It is also worth mentioning that retrogressive measures are, at least in principle, unacceptable in terms of Article 9 of the ICESCR. Paragraph 42 of the Comment briefly explains that “[t]here is a strong presumption that retrogressive measures taken in relation to the right to social security are prohibited under the Covenant.”Rebus sic stantibus, it follows that states parties have the burden of demonstrating in their periodic reports to the CESCR that these measures have been established after the most cautious examination of all alternatives and that they are accordingly acceptable by reference to the entirety of the rights encompassed in the Covenant, in the context of the full employment of the maximum of their available resources. This also explains why the Committee often insists on evaluating the suitability of any measures taken in pursuit of such aims. To this end, it requests information on the nature, extent and outcomes of changes, the necessity of reform, the adequacy of the reform in the specific situation and the existence of social assistance measures for those consequently in need. Paragraph 42 of the Comment concludes by allowing the CESCR to enquire, inter alia, the existence of a real participation of concerned groups in analyzing the proposed alternatives and measures, the availability of an autonomous review of the measures at the national level and the impact of these measures on the realization of the right to social security. Clearly enough, this demonstrates the narrow discretion granted to states parties in realizing the right to social security and shows that this right cannot be interpreted so as to respond to the economic needs incumbent on individual states. An indirect confirmation of this is in paragraph 28 of the Comment which provides that “the adoption of measures to realize other rights in the Covenant will not in itself act as a substitute for the creation of social security schemes.”Finally, General Comment No. 19 addresses in several paragraphs the primary responsibility to ensure that the right to social security lies with the state. First, paragraph 47 emphasizes that states parties have the duty to “adopt the necessary measures ... towards the full realization of the right to social security.”Second, paragraph 50 stipulates that “States parties are also obliged to provide the right to social security when individuals or a group are unable, on grounds reasonably considered to be beyond their control, to realize that right themselves, within the existing social security system with the means at their disposal.”Third, the same paragraph indicates that “States parties will need to establish non-contributory schemes or other social assistance measures to provide support to those individuals and groups who are unable to make sufficient contributions for their own protection.”Nevertheless the extraterritorial duties of states, have also been stressed by, inter alia, the Committee. They comprise the duties to respect, protect, and fulfill the right to social security of citizens in other countries. Paragraph 54 of the Comment clarifies that states “should extraterritorially protect the right to social security by preventing their own citizens and national entities from violating this right in other countries.”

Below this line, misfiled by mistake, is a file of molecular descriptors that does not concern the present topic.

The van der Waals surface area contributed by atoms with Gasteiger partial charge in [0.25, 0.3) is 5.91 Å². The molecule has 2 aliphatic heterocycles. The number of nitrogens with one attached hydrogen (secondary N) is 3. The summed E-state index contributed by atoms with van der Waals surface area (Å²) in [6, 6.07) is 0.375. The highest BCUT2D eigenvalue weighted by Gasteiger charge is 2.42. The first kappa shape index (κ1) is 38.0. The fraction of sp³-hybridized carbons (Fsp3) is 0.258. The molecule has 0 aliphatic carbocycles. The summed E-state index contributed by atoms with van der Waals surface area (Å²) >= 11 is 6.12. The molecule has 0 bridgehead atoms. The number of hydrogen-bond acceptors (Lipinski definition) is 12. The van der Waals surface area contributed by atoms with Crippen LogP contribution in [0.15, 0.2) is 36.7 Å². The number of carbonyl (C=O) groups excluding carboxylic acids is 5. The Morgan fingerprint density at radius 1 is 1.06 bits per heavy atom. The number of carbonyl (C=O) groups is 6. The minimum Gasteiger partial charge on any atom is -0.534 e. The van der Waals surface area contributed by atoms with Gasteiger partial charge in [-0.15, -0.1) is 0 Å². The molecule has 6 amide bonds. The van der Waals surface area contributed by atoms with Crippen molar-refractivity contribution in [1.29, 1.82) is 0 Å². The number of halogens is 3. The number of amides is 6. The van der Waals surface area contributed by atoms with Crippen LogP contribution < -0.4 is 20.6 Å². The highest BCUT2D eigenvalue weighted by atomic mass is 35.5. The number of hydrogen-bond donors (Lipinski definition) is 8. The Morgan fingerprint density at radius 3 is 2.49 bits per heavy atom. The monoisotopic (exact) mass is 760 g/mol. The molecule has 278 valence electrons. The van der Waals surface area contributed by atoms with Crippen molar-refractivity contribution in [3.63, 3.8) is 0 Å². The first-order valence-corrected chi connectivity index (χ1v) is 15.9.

This signifies that states must, at the very least, endeavor to guarantee that their own policy choices (e.g., lending policies and credit agreements) do not negatively affect the right to social security of citizens in other countries. Besides respect-bound duties, states parties are also obliged to ensure that private actors from their own country do not contribute to the violation of the right to social security in other countries. The duty to respect requires the state, according to paragraph 56 of the Comment, to cooperate internationally to “ensure that the right to social security is given due attention in international agreements and, to that end, should consider the development of further legal instruments.”In other words, states parties should cooperate in creating an environment where the right to social security may be implemented.